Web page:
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post #11 of 25 Old 04-04-2016
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Re: old engine, new engine

What kind of engine is it?

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post #12 of 25 Old 04-04-2016 Thread Starter
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Re: old engine, new engine

Its a Bukh 10 HP, currently 40 years old. Seems to be in good condition, starts fairly well, but I need to be sure I can depend on it more or less. So these discussions are very helpful for me as it guides me into what to look into that of course at this point I am overlooking and additional things to try and do.

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post #13 of 25 Old 04-04-2016
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Re: old engine, new engine

Is is raw water or fresh water cooled?

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post #14 of 25 Old 04-04-2016 Thread Starter
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Re: old engine, new engine

When you say raw water I presume you mean the engine is seawater cooled and not through a closed system?

Then yes, it is raw water cooled, when the engine is on I am constantly checking that the water is circulating and it does.
The overheating was not just my imagination because after like 30 min of motoring there is a red light coming up indicating that and a beeping sound too, like an alarm.
Once more, I am not a mechanic, so trying to figure it out and I could be wrong of course of a lot of things about it.

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post #15 of 25 Old 04-04-2016
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Re: old engine, new engine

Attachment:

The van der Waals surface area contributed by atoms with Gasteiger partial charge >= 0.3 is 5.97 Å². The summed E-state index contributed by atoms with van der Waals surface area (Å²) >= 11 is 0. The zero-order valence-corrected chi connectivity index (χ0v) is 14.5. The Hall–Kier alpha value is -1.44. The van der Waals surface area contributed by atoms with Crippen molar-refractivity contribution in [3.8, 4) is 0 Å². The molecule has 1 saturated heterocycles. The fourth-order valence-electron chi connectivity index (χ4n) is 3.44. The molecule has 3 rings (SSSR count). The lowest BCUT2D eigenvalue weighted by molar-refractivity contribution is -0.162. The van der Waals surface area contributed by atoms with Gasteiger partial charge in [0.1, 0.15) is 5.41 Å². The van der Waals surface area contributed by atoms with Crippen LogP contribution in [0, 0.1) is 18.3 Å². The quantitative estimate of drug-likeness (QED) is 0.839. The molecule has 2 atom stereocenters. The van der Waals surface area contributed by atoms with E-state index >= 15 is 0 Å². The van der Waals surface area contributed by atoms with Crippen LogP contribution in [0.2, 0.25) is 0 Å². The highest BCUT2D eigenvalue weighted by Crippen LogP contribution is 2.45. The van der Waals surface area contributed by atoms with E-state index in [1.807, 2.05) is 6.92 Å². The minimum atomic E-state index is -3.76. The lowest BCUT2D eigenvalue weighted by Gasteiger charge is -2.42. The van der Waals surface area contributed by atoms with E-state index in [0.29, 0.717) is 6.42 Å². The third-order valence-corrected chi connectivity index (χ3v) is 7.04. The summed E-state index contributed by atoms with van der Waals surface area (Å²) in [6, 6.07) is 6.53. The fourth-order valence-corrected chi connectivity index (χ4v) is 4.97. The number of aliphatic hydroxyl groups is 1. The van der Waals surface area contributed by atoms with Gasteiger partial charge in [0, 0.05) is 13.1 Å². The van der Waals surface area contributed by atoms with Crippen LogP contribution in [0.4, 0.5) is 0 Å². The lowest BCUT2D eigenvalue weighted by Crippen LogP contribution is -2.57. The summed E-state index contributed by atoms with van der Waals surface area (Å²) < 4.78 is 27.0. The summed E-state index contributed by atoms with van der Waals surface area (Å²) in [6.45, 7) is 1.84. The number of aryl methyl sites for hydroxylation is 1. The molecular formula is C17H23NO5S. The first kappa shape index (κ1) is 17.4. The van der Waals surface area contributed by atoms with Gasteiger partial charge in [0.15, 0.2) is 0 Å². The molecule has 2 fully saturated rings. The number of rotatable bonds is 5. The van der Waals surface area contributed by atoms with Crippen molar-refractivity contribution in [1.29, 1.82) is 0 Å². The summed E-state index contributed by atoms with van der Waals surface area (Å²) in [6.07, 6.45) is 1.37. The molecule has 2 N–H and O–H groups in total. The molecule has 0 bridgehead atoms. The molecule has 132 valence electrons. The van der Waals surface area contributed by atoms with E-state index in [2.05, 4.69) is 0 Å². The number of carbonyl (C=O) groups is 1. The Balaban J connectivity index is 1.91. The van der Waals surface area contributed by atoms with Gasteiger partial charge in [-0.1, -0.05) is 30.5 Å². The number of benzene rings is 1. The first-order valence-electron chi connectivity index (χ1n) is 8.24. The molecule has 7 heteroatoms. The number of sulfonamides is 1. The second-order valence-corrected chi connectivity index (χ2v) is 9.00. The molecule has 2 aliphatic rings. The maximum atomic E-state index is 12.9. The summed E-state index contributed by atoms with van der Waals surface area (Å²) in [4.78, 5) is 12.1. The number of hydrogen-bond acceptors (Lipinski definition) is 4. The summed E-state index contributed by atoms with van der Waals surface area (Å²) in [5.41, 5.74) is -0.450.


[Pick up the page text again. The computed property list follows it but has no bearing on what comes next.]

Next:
Red light, beeping alarm, rpm to high.

Check the oil, and compression test the cylinders. Oil may be passing through defective rings and combusting producing higher rpm than would be produced at the throttle setting.
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post #16 of 25 Old 04-04-2016
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Re: old engine, new engine

A raw water system cools the engine directly with sea water.

A fresh water system still uses sea water, but there is a separate fresh water system circulating through the engine, and a heat exchanger between the two. The obvious advantage is that you are not circulating corrosive sea water through the engine block. If you've seen the inside of a 10-year-old heat exchanger, you'd see why that's not good for the engine internals.

A 40 year old fresh water engine has a chance of still having some life left, a raw water one is probably done due to extensive internal corrosion of the cooling passageways.

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post #17 of 25 Old 04-04-2016 Thread Starter
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Re: old engine, new engine

Ok, I guess I should book a diesel engine course as well.

I didnt know you can have both cooling systems at the same time. I will check about the separate fresh water system too.